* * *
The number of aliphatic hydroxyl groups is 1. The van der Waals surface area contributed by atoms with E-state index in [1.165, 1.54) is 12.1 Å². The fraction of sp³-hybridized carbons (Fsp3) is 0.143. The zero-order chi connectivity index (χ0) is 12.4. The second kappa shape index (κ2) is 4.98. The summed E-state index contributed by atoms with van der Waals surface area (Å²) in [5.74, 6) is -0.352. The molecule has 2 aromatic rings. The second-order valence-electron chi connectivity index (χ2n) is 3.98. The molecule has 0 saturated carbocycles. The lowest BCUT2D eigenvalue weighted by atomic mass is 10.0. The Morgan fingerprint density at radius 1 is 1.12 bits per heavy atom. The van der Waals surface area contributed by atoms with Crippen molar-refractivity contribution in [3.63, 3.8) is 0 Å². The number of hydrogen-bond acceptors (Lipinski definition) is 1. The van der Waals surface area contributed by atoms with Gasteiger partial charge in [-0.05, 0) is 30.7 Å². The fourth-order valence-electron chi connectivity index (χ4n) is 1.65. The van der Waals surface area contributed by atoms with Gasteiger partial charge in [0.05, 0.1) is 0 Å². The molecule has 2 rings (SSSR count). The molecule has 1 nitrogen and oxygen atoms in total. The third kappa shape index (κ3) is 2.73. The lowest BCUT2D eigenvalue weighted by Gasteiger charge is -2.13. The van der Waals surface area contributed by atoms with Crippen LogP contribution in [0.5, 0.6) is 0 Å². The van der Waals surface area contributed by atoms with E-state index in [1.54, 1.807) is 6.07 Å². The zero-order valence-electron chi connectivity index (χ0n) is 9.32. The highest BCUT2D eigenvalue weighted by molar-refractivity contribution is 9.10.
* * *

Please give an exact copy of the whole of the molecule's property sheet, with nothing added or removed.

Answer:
The number of aliphatic hydroxyl groups is 1. The van der Waals surface area contributed by atoms with E-state index in [1.165, 1.54) is 12.1 Å². The fraction of sp³-hybridized carbons (Fsp3) is 0.143. The zero-order chi connectivity index (χ0) is 12.4. The second kappa shape index (κ2) is 4.98. The summed E-state index contributed by atoms with van der Waals surface area (Å²) in [5.74, 6) is -0.352. The molecule has 2 aromatic rings. The second-order valence-electron chi connectivity index (χ2n) is 3.98. The molecule has 0 saturated carbocycles. The lowest BCUT2D eigenvalue weighted by atomic mass is 10.0. The Morgan fingerprint density at radius 1 is 1.12 bits per heavy atom. The van der Waals surface area contributed by atoms with Crippen molar-refractivity contribution in [3.63, 3.8) is 0 Å². The number of hydrogen-bond acceptors (Lipinski definition) is 1. The van der Waals surface area contributed by atoms with Gasteiger partial charge in [-0.05, 0) is 30.7 Å². The fourth-order valence-electron chi connectivity index (χ4n) is 1.65. The van der Waals surface area contributed by atoms with Gasteiger partial charge in [0.05, 0.1) is 0 Å². The molecule has 2 rings (SSSR count). The molecule has 1 nitrogen and oxygen atoms in total. The third kappa shape index (κ3) is 2.73. The lowest BCUT2D eigenvalue weighted by Gasteiger charge is -2.13. The van der Waals surface area contributed by atoms with Crippen LogP contribution in [0.5, 0.6) is 0 Å². The van der Waals surface area contributed by atoms with E-state index in [1.54, 1.807) is 6.07 Å². The zero-order valence-electron chi connectivity index (χ0n) is 9.32. The highest BCUT2D eigenvalue weighted by molar-refractivity contribution is 9.10.